I hope we all know that depression tells us lies, and the lower we feel, the stronger the lies become. Depression will tell us that we are worthless, we are alone, we are ineffective, our lives don’t have purpose, and all kinds of other things that are total and complete bullshit. I believe this 110%, even though it’s harder to feel this belief in the middle of a bout with my own depression.
The Bloggess is the first blogger and author I came across who wrote so frankly, honestly, and often hilariously, about her struggle with the lies her depression and anxiety have told her. She seems to have struck a nerve with an audience across the world who fights similar battles. Her writing has helped millions (not an educated estimate, but probably not too far off) of people feel a connection they might not otherwise have found. There is definitely strength in numbers, especially when fighting to get out of depression’s vise-like grip.
Her recent post about ways to cope with the depression monster went viral like smallpox around Facebook and Twitter, and for good reason. I can name several reasons why. First, she understands the great power of music in soothing and healing mental illnesses and trauma. Second, I’m a huge fan of lists, and having lists of things that are true, like she made in this post, helps give you something solid to hold onto until the dark wave passes. A few of The Bloggess’ examples include:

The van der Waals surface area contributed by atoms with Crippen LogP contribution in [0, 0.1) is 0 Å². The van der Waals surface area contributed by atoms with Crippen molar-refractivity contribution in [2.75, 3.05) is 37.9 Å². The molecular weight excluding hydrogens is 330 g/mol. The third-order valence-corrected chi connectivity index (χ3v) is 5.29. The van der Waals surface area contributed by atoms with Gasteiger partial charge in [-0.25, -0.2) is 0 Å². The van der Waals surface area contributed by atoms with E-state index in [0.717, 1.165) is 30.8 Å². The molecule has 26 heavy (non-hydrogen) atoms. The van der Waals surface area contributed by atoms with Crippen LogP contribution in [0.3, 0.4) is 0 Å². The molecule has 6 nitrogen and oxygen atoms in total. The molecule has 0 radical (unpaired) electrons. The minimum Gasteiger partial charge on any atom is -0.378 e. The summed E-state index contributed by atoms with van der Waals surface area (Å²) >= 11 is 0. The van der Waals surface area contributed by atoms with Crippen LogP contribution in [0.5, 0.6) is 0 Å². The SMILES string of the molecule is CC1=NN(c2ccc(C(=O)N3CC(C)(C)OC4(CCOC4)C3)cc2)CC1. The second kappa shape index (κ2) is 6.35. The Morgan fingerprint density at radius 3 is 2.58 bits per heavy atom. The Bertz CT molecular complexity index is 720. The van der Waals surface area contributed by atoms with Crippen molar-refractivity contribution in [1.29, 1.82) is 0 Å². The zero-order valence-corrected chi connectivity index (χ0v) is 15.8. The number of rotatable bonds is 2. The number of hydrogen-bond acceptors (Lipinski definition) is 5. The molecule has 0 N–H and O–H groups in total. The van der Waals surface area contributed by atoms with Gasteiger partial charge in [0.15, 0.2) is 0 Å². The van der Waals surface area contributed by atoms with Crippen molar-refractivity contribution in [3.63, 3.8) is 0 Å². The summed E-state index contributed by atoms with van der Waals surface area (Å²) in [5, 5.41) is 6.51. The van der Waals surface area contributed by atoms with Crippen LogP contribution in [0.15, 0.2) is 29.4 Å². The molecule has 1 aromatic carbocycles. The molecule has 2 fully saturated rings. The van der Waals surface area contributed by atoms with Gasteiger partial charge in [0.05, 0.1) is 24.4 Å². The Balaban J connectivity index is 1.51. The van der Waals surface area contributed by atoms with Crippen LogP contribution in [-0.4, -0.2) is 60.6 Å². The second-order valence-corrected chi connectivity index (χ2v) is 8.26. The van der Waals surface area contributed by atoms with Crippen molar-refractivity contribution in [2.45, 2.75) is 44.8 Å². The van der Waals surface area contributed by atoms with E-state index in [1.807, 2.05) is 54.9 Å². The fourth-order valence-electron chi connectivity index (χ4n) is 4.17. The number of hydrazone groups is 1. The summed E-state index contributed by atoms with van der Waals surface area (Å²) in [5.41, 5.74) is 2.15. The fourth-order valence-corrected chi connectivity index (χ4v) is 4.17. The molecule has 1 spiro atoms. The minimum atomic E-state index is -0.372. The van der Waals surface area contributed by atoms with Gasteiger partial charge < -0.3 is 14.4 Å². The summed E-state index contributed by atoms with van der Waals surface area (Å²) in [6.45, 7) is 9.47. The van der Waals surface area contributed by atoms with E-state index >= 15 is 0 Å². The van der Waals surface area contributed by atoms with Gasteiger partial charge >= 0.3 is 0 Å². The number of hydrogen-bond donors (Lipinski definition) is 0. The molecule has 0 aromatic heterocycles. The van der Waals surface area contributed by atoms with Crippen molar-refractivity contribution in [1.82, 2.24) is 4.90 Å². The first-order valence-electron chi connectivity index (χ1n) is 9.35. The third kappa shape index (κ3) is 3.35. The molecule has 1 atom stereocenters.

- Read things that make you realize you’re not alone… [like her blog]
- If you have self-harm issues, snap a rubber band across wherever you usually hurt yourself…
- Have someone you can tell so they can watch over you…
- See a shrink… [the best of us do]
- Call the suicide hotline if you need to… [National Number in the US: 1-800-273-8255]
- Remember that 25-50% of all people will experience mental illness at some point, so you are not alone…
A third noteworthy feature of The Bloggess is the way she encourages people seek out others with similar struggles to eliminate those feelings of isolation that can seem overwhelming in depression. That is what I hope my writing can be to someone else. If you have not read her blog or her book, I highly recommend them both. Any positive connections we can make in our struggle against our own brain chemistry can only help us heal. And she is a very positive connection to have. She writes about a lot of other interesting and humorous things, mostly her cats, sometimes unicorns, other than mental illness too.
Also in the spirit of community, I am excited by all of the new followers and readers of this site lately, and I would love to see the site continue to grow. I will keep writing either way and keep striving to become a better writer with each post. I mean really, there’s no way I could stop if I tried, but it is always great to know that people are reading. A big sappy thank you to those of you who have followed and responded to The Unit posts. As hard as they were to write, it means the world to me knowing that my experiences can help someone not feel so alone.